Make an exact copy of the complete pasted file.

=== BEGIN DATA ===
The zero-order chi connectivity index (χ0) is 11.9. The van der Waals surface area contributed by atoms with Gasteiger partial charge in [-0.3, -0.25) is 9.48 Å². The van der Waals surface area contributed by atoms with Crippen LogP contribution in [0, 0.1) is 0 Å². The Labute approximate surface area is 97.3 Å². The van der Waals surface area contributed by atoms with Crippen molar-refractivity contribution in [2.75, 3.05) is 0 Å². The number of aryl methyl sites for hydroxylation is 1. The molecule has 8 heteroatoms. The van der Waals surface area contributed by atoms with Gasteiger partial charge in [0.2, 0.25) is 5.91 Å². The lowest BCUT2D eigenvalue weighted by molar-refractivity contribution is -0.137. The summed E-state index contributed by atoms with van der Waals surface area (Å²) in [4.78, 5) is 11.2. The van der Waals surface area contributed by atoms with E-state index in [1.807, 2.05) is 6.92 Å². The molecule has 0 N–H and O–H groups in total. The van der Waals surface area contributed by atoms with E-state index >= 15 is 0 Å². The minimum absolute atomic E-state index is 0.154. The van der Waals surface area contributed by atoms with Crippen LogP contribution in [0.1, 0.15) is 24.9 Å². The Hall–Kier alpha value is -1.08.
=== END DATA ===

The zero-order chi connectivity index (χ0) is 11.9. The van der Waals surface area contributed by atoms with Gasteiger partial charge in [-0.3, -0.25) is 9.48 Å². The van der Waals surface area contributed by atoms with Crippen LogP contribution in [0, 0.1) is 0 Å². The Labute approximate surface area is 97.3 Å². The van der Waals surface area contributed by atoms with Crippen molar-refractivity contribution in [2.75, 3.05) is 0 Å². The number of aryl methyl sites for hydroxylation is 1. The molecule has 8 heteroatoms. The van der Waals surface area contributed by atoms with Gasteiger partial charge in [0.2, 0.25) is 5.91 Å². The lowest BCUT2D eigenvalue weighted by molar-refractivity contribution is -0.137. The summed E-state index contributed by atoms with van der Waals surface area (Å²) in [4.78, 5) is 11.2. The van der Waals surface area contributed by atoms with E-state index in [1.807, 2.05) is 6.92 Å². The molecule has 0 N–H and O–H groups in total. The van der Waals surface area contributed by atoms with E-state index >= 15 is 0 Å². The minimum absolute atomic E-state index is 0.154. The van der Waals surface area contributed by atoms with Crippen LogP contribution in [0.1, 0.15) is 24.9 Å². The Hall–Kier alpha value is -1.08.